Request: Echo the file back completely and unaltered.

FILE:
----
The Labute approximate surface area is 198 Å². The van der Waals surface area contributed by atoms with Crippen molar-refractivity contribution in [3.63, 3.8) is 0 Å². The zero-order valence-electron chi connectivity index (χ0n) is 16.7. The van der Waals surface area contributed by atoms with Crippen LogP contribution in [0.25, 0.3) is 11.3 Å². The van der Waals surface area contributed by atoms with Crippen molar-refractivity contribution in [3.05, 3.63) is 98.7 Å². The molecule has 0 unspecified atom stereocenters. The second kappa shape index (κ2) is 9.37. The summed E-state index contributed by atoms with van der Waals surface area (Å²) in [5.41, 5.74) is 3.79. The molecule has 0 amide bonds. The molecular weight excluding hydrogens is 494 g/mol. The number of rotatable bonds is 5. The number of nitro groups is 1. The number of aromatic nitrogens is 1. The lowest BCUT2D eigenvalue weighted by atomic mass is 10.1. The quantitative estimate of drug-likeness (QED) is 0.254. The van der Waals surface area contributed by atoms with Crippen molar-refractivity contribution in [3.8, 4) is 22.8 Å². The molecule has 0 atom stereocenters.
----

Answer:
The Labute approximate surface area is 198 Å². The van der Waals surface area contributed by atoms with Crippen molar-refractivity contribution in [3.63, 3.8) is 0 Å². The zero-order valence-electron chi connectivity index (χ0n) is 16.7. The van der Waals surface area contributed by atoms with Crippen LogP contribution in [0.25, 0.3) is 11.3 Å². The van der Waals surface area contributed by atoms with Crippen molar-refractivity contribution in [3.05, 3.63) is 98.7 Å². The molecule has 0 unspecified atom stereocenters. The second kappa shape index (κ2) is 9.37. The summed E-state index contributed by atoms with van der Waals surface area (Å²) in [5.41, 5.74) is 3.79. The molecule has 0 amide bonds. The molecular weight excluding hydrogens is 494 g/mol. The number of rotatable bonds is 5. The number of nitro groups is 1. The number of aromatic nitrogens is 1. The lowest BCUT2D eigenvalue weighted by atomic mass is 10.1. The quantitative estimate of drug-likeness (QED) is 0.254. The van der Waals surface area contributed by atoms with Crippen molar-refractivity contribution in [3.8, 4) is 22.8 Å². The molecule has 0 atom stereocenters.